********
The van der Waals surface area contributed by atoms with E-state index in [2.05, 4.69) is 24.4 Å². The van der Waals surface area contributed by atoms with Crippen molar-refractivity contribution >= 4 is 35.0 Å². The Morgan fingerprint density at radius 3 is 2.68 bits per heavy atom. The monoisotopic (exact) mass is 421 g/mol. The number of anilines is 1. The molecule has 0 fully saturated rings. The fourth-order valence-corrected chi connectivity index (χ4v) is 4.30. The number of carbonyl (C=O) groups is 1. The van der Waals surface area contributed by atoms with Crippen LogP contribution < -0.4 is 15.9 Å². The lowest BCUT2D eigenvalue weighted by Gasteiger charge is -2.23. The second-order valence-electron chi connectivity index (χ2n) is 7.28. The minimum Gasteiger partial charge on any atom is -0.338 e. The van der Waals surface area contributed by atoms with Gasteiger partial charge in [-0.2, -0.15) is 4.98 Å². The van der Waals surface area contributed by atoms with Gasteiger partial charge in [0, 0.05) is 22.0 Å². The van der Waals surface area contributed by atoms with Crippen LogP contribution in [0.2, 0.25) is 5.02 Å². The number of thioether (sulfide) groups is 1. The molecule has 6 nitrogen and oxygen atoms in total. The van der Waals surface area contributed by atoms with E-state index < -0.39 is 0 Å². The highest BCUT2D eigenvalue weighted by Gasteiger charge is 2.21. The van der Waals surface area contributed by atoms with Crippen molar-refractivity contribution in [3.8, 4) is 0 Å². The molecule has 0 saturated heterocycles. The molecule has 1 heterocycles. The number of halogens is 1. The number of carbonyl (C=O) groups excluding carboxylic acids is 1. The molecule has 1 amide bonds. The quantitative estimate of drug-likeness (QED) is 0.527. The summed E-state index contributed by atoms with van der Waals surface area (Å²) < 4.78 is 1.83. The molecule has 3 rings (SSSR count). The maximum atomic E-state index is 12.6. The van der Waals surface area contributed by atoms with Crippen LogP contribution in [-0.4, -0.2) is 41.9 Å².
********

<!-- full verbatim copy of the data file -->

The van der Waals surface area contributed by atoms with E-state index in [2.05, 4.69) is 24.4 Å². The van der Waals surface area contributed by atoms with Crippen molar-refractivity contribution >= 4 is 35.0 Å². The Morgan fingerprint density at radius 3 is 2.68 bits per heavy atom. The monoisotopic (exact) mass is 421 g/mol. The number of anilines is 1. The molecule has 0 fully saturated rings. The fourth-order valence-corrected chi connectivity index (χ4v) is 4.30. The number of carbonyl (C=O) groups is 1. The van der Waals surface area contributed by atoms with Crippen LogP contribution < -0.4 is 15.9 Å². The lowest BCUT2D eigenvalue weighted by Gasteiger charge is -2.23. The second-order valence-electron chi connectivity index (χ2n) is 7.28. The minimum Gasteiger partial charge on any atom is -0.338 e. The van der Waals surface area contributed by atoms with Gasteiger partial charge in [-0.2, -0.15) is 4.98 Å². The van der Waals surface area contributed by atoms with Gasteiger partial charge in [0, 0.05) is 22.0 Å². The van der Waals surface area contributed by atoms with Crippen LogP contribution in [0.2, 0.25) is 5.02 Å². The number of thioether (sulfide) groups is 1. The molecule has 6 nitrogen and oxygen atoms in total. The van der Waals surface area contributed by atoms with E-state index < -0.39 is 0 Å². The highest BCUT2D eigenvalue weighted by Gasteiger charge is 2.21. The van der Waals surface area contributed by atoms with Crippen molar-refractivity contribution in [3.8, 4) is 0 Å². The molecule has 0 saturated heterocycles. The molecule has 1 heterocycles. The number of halogens is 1. The number of carbonyl (C=O) groups excluding carboxylic acids is 1. The molecule has 1 amide bonds. The quantitative estimate of drug-likeness (QED) is 0.527. The summed E-state index contributed by atoms with van der Waals surface area (Å²) < 4.78 is 1.83. The molecule has 3 rings (SSSR count). The maximum atomic E-state index is 12.6. The van der Waals surface area contributed by atoms with Crippen LogP contribution in [-0.4, -0.2) is 41.9 Å².